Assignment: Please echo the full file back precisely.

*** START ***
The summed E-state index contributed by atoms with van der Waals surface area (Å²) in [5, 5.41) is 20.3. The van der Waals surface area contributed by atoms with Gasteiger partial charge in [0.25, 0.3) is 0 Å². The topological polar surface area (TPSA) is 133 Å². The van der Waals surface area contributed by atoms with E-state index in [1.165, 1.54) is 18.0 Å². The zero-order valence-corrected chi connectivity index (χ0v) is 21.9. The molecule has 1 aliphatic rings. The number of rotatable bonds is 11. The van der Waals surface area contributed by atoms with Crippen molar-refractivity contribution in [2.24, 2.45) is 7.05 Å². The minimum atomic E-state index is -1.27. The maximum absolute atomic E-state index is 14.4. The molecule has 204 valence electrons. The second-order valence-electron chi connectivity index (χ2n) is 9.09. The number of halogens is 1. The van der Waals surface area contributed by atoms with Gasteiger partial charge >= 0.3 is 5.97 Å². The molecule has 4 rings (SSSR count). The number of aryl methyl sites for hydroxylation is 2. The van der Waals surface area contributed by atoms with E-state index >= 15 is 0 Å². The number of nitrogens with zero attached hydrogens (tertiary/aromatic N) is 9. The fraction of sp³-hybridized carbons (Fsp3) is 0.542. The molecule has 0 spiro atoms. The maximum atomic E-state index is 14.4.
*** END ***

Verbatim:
The summed E-state index contributed by atoms with van der Waals surface area (Å²) in [5, 5.41) is 20.3. The van der Waals surface area contributed by atoms with Gasteiger partial charge in [0.25, 0.3) is 0 Å². The topological polar surface area (TPSA) is 133 Å². The van der Waals surface area contributed by atoms with E-state index in [1.165, 1.54) is 18.0 Å². The zero-order valence-corrected chi connectivity index (χ0v) is 21.9. The molecule has 1 aliphatic rings. The number of rotatable bonds is 11. The van der Waals surface area contributed by atoms with Crippen molar-refractivity contribution in [2.24, 2.45) is 7.05 Å². The minimum atomic E-state index is -1.27. The maximum absolute atomic E-state index is 14.4. The molecule has 204 valence electrons. The second-order valence-electron chi connectivity index (χ2n) is 9.09. The number of halogens is 1. The van der Waals surface area contributed by atoms with Gasteiger partial charge >= 0.3 is 5.97 Å². The molecule has 4 rings (SSSR count). The number of aryl methyl sites for hydroxylation is 2. The van der Waals surface area contributed by atoms with E-state index >= 15 is 0 Å². The number of nitrogens with zero attached hydrogens (tertiary/aromatic N) is 9. The fraction of sp³-hybridized carbons (Fsp3) is 0.542. The molecule has 0 spiro atoms. The maximum atomic E-state index is 14.4.